Then, as the light-emitting layer 140, 2aBA-αNPhA and 3,10PCA2Nbf(IV)-02 were deposited over the hole-transport layer 112 by co-evaporation at a weight ratio (2aBA-αNPhA:3,10PCA2Nbf(IV)-02) of 1:0.015 to a thickness of 25 nm. Note that in the light-emitting layer 140, 3,10PCA2Nbf(IV)-02 is a guest material that exhibits fluorescence.

Next, as the electron-transport layer 118(1), 2mDBTBPDBq-II was deposited over the light-emitting layer 140 by evaporation to a thickness of 15 nm. Then, as the electron-transport layer 118(2), NBPhen was sequentially deposited over the electron-transport layer 118(1) by evaporation to a thickness of 10 nm.

Then, as the electron-injection layer 119, LiF was deposited over the electron-transport layer 118 by evaporation to a thickness of 1 nm.

Next, as the electrode 102, aluminum (Al) was formed over the electron-injection layer 119 to a thickness of 200 nm.

Next, in a glove box containing a nitrogen atmosphere, the substrate over which the light-emitting device was formed was fixed to a substrate (a counter substrate) that differs from the substrate over which the light-emitting device was formed for sealing with a sealant, whereby the light-emitting device 16 was sealed. Specifically, a drying agent was attached to the counter substrate, and the counter substrate in which the sealant was applied to the surrounding of a portion where the light-emitting device was formed and the glass substrate over which the light-emitting device was formed were bonded to each other. Then, irradiation with ultraviolet light having a wavelength of 365 nm at 6 J/cm2 and heat treatment at 80° C. for one hour were performed. Through the above steps, the light-emitting device 16 was obtained.

<Characteristics of Light-Emitting Devices>

Next, the characteristics of the comparative light-emitting device 15 and the light-emitting device 16, which were fabricated as above, were measured. The measurement conditions of the light-emitting devices were similar to those described in Example above.

FIG. 63 shows the current efficiency-luminance characteristics of the comparative light-emitting device 15 and the light-emitting device 16. FIG. 64 shows the current density-voltage characteristics. FIG. 65 shows the external quantum efficiency-luminance characteristics. FIG. 66 shows emission spectra when current at a current density of 12.5 mA/cm2 was supplied to the comparative light-emitting device 15 and the light-emitting device 16.

Table 17 shows the device characteristics of the comparative light-emitting device 15 and the light-emitting device 16 at around 1000 cd/m2.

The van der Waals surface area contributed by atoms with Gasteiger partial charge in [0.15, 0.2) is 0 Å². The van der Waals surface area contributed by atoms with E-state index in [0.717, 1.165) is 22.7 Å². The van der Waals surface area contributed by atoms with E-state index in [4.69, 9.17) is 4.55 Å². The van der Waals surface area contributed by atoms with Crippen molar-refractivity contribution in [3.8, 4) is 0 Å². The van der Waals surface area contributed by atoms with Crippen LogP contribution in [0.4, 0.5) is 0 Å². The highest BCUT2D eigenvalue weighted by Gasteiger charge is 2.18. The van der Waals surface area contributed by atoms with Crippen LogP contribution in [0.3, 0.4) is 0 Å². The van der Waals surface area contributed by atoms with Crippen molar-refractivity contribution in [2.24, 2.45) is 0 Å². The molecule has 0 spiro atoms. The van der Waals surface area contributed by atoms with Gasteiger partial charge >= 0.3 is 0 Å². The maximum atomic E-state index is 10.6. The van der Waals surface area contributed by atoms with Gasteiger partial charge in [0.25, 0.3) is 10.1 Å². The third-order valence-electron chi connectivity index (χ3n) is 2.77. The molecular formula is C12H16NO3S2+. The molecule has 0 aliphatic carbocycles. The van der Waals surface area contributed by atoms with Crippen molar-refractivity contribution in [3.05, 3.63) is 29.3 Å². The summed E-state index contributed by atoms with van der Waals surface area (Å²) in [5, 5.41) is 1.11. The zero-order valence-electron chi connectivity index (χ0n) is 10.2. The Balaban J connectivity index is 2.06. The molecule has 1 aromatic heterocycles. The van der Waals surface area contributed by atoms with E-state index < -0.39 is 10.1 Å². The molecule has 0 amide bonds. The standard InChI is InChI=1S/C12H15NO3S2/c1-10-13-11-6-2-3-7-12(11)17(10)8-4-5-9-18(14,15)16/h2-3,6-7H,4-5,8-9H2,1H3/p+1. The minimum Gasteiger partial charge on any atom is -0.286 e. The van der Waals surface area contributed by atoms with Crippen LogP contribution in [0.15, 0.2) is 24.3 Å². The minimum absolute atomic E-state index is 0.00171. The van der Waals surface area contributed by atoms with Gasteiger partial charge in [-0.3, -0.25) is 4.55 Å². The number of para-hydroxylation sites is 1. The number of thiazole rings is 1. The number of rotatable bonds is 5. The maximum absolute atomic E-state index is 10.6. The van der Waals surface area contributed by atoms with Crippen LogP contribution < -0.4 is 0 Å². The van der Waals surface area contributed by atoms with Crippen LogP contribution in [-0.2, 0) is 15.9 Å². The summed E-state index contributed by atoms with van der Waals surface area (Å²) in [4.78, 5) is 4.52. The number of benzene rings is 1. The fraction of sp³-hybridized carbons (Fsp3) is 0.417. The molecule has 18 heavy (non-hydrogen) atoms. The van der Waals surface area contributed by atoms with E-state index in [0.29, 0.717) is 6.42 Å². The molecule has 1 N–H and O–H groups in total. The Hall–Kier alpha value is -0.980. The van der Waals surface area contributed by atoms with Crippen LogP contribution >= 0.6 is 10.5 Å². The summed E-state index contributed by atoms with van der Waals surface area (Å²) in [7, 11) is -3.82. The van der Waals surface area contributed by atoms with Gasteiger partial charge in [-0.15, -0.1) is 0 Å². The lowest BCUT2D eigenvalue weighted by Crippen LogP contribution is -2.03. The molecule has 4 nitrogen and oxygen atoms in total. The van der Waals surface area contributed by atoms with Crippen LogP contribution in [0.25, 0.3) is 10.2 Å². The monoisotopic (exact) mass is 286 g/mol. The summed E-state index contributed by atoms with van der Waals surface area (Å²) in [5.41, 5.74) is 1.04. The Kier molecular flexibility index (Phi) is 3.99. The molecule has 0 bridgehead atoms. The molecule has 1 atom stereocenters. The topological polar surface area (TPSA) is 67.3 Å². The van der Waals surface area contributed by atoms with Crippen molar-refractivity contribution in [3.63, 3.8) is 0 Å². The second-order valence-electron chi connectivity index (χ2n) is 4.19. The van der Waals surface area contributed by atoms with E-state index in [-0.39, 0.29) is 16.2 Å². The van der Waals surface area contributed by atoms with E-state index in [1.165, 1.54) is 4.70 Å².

TABLE 17 External Current CIE Current Power quantum Voltage density chromaticity Luminance efficiency efficiency efficiency (V) (mA/cm2) (x, y) (cd/m2) (cd/A) (lm/W) (%) Comparative 3.10 9.4 (0.140, 0.114) 931.1 9.9 10.1 10.6 Light-emitting device 15 Light-emitting 3.70 7.25 (0.141, 0.148) 915.6 12.6 10.7 11.4 device 16

As shown in FIG. 63 and Table 17, although the comparative light-emitting device 15 and the light-emitting device 16 emit blue light with a low luminosity factor, they exhibited a current efficiency exceeding 9 cd/A, which is high for a blue fluorescent device.

As shown in FIG. 65 and Table 17, the comparative light-emitting device 15 and the light-emitting device 16 exhibited an external quantum efficiency exceeding 10%, which is high for a fluorescent device. Note that the external quantum efficiencies of the comparative light-emitting device 15 and the light-emitting device 16 are higher than 7.5%, which is the theoretical maximum value. This is probably because of the effects due to TTA, as described above.

As shown in FIG. 64 and Table 17, the comparative light-emitting device 15 and the light-emitting device 16 each have favorable driving voltage.

As shown in FIG. 66, the emission spectra of the comparative light-emitting device 15 and the light-emitting device 16 respectively have a spectrum peak at around 457 nm and 460 nm and a full width at half maximum of approximately 41 nm and 45 nm; hence, the comparative light-emitting device 15 and the light-emitting device 16 exhibited blue light emission derived from their guest materials.

<Reliability of Light-Emitting Devices>

Next, driving tests at a constant current of 2 mA were performed on the comparative light-emitting device 15 and the light-emitting device 16. The results are shown in FIGS. 67(A) and 67(B). The horizontal axis in FIG. 67(A) is on a linear scale, and the horizontal axis in FIG. 67(B) is on a log scale. It was found from FIGS. 67(A) and 67(B) that the comparative light-emitting device 15 and the light-emitting device 16 each have high reliability with LT90 of 100 hours or longer. In particular, the estimated LT90 of the light-emitting device 16 exceeds 400 hours, demonstrating extremely high reliability. Furthermore, the light-emitting device 16 was found to be a device having a lifetime at least four times that of the comparative light-emitting device 15.

Example 15

This example will describe a method for synthesizing 4-[9-(1-naphthyl)-10-(3-biphenylyl)-2-anthryl]benzo[a]anthracene (abbreviation: 2aBA-αNmBPhA) (Structural Formula (120)) that is the organic compound of one embodiment of the present invention represented by General Formula (G1).

Step 1: Synthesis of 2aBA-αNmBPhA

Into a 50 mL three-necked flask were put 1.3 g (2.6 mmol) of 2-chloro-9-(1-naphthyl)-10-(3-biphenylyl)anthracene, 0.81 g (3.0 mmol) of benzo[a]anthracene-4-boronic acid, 93 mg (0.26 mmol) of di(1-adamanthyl)-n-butylphosphine, 1.7 g (7.8 mmol) of tripotassium phosphate, and 0.58 g (7.8 mmol) of tert-butyl alcohol, and the air in the flask was replaced with nitrogen. To the mixture was added 13 mL of diethylene glycol dimethyl ether, and the mixture was degassed by being stirred under reduced pressure. To this mixture was added 29 mg (0.13 mmol) of palladium(II) acetate, and the mixture was stirred at 120° C. under a nitrogen stream for 20 hours.